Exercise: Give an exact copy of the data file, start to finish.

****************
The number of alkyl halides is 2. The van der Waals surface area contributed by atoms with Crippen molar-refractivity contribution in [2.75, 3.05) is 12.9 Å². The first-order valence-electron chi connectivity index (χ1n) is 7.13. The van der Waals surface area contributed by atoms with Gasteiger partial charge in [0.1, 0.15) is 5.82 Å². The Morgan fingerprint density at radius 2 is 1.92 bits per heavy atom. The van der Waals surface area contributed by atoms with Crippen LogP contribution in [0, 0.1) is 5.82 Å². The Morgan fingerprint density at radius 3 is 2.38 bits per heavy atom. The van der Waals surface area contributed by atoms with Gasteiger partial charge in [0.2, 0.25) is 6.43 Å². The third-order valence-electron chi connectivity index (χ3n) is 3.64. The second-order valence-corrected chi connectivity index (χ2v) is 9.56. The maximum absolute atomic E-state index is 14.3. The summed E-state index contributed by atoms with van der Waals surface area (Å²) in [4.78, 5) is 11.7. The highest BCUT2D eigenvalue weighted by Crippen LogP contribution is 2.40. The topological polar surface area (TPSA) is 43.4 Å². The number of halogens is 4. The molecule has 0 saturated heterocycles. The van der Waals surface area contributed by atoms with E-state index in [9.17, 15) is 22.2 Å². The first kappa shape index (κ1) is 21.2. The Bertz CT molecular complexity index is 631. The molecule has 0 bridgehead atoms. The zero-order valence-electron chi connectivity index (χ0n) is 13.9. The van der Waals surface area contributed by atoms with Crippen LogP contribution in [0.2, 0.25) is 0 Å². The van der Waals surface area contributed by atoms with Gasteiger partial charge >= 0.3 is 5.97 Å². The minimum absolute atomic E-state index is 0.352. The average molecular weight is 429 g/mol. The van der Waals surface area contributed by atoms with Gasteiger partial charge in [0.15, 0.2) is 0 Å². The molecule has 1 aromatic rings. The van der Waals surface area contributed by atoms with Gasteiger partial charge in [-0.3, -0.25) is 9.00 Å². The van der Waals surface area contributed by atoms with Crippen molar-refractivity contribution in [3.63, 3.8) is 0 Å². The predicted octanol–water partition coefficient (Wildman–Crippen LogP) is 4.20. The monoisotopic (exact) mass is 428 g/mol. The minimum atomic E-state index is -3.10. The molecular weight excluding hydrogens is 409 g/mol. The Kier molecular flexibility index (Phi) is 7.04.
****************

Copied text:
The number of alkyl halides is 2. The van der Waals surface area contributed by atoms with Crippen molar-refractivity contribution in [2.75, 3.05) is 12.9 Å². The first-order valence-electron chi connectivity index (χ1n) is 7.13. The van der Waals surface area contributed by atoms with Gasteiger partial charge in [0.1, 0.15) is 5.82 Å². The Morgan fingerprint density at radius 2 is 1.92 bits per heavy atom. The van der Waals surface area contributed by atoms with Crippen LogP contribution in [0, 0.1) is 5.82 Å². The Morgan fingerprint density at radius 3 is 2.38 bits per heavy atom. The van der Waals surface area contributed by atoms with Gasteiger partial charge in [0.2, 0.25) is 6.43 Å². The third-order valence-electron chi connectivity index (χ3n) is 3.64. The second-order valence-corrected chi connectivity index (χ2v) is 9.56. The maximum absolute atomic E-state index is 14.3. The summed E-state index contributed by atoms with van der Waals surface area (Å²) in [4.78, 5) is 11.7. The highest BCUT2D eigenvalue weighted by Crippen LogP contribution is 2.40. The topological polar surface area (TPSA) is 43.4 Å². The number of halogens is 4. The molecule has 0 saturated heterocycles. The van der Waals surface area contributed by atoms with E-state index in [9.17, 15) is 22.2 Å². The first kappa shape index (κ1) is 21.2. The Bertz CT molecular complexity index is 631. The molecule has 0 bridgehead atoms. The zero-order valence-electron chi connectivity index (χ0n) is 13.9. The van der Waals surface area contributed by atoms with Crippen LogP contribution in [0.2, 0.25) is 0 Å². The van der Waals surface area contributed by atoms with Gasteiger partial charge >= 0.3 is 5.97 Å². The minimum absolute atomic E-state index is 0.352. The average molecular weight is 429 g/mol. The van der Waals surface area contributed by atoms with Gasteiger partial charge in [0.15, 0.2) is 0 Å². The molecule has 1 aromatic rings. The van der Waals surface area contributed by atoms with Gasteiger partial charge in [-0.3, -0.25) is 9.00 Å². The van der Waals surface area contributed by atoms with Crippen molar-refractivity contribution in [3.63, 3.8) is 0 Å². The predicted octanol–water partition coefficient (Wildman–Crippen LogP) is 4.20. The monoisotopic (exact) mass is 428 g/mol. The minimum atomic E-state index is -3.10. The molecular weight excluding hydrogens is 409 g/mol. The Kier molecular flexibility index (Phi) is 7.04.